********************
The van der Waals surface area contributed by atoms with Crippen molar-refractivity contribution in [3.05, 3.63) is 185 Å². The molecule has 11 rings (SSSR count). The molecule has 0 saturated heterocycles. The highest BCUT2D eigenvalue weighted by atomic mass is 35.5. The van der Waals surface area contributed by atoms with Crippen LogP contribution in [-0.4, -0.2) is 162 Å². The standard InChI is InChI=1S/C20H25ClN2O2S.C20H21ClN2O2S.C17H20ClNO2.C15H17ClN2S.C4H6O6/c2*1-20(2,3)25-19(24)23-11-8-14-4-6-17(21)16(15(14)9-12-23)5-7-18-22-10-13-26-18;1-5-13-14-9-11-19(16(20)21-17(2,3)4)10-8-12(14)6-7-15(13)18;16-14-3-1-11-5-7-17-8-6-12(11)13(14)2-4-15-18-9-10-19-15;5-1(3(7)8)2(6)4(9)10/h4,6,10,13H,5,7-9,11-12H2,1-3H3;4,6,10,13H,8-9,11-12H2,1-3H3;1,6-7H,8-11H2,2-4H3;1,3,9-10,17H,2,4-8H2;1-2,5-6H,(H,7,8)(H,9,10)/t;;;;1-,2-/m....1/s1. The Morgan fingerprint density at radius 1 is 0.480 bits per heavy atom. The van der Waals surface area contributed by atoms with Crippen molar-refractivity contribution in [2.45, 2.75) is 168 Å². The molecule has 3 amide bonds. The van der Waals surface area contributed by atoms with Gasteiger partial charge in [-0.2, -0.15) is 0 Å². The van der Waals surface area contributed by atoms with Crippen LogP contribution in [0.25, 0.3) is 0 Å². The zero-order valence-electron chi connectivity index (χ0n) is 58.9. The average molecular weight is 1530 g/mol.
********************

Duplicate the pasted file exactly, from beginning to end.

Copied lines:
The van der Waals surface area contributed by atoms with Crippen molar-refractivity contribution in [3.05, 3.63) is 185 Å². The molecule has 11 rings (SSSR count). The molecule has 0 saturated heterocycles. The highest BCUT2D eigenvalue weighted by atomic mass is 35.5. The van der Waals surface area contributed by atoms with Crippen LogP contribution in [-0.4, -0.2) is 162 Å². The standard InChI is InChI=1S/C20H25ClN2O2S.C20H21ClN2O2S.C17H20ClNO2.C15H17ClN2S.C4H6O6/c2*1-20(2,3)25-19(24)23-11-8-14-4-6-17(21)16(15(14)9-12-23)5-7-18-22-10-13-26-18;1-5-13-14-9-11-19(16(20)21-17(2,3)4)10-8-12(14)6-7-15(13)18;16-14-3-1-11-5-7-17-8-6-12(11)13(14)2-4-15-18-9-10-19-15;5-1(3(7)8)2(6)4(9)10/h4,6,10,13H,5,7-9,11-12H2,1-3H3;4,6,10,13H,8-9,11-12H2,1-3H3;1,6-7H,8-11H2,2-4H3;1,3,9-10,17H,2,4-8H2;1-2,5-6H,(H,7,8)(H,9,10)/t;;;;1-,2-/m....1/s1. The Morgan fingerprint density at radius 1 is 0.480 bits per heavy atom. The van der Waals surface area contributed by atoms with Crippen molar-refractivity contribution in [2.45, 2.75) is 168 Å². The molecule has 3 amide bonds. The van der Waals surface area contributed by atoms with Gasteiger partial charge in [-0.2, -0.15) is 0 Å². The van der Waals surface area contributed by atoms with Crippen LogP contribution in [0.25, 0.3) is 0 Å². The zero-order valence-electron chi connectivity index (χ0n) is 58.9. The average molecular weight is 1530 g/mol.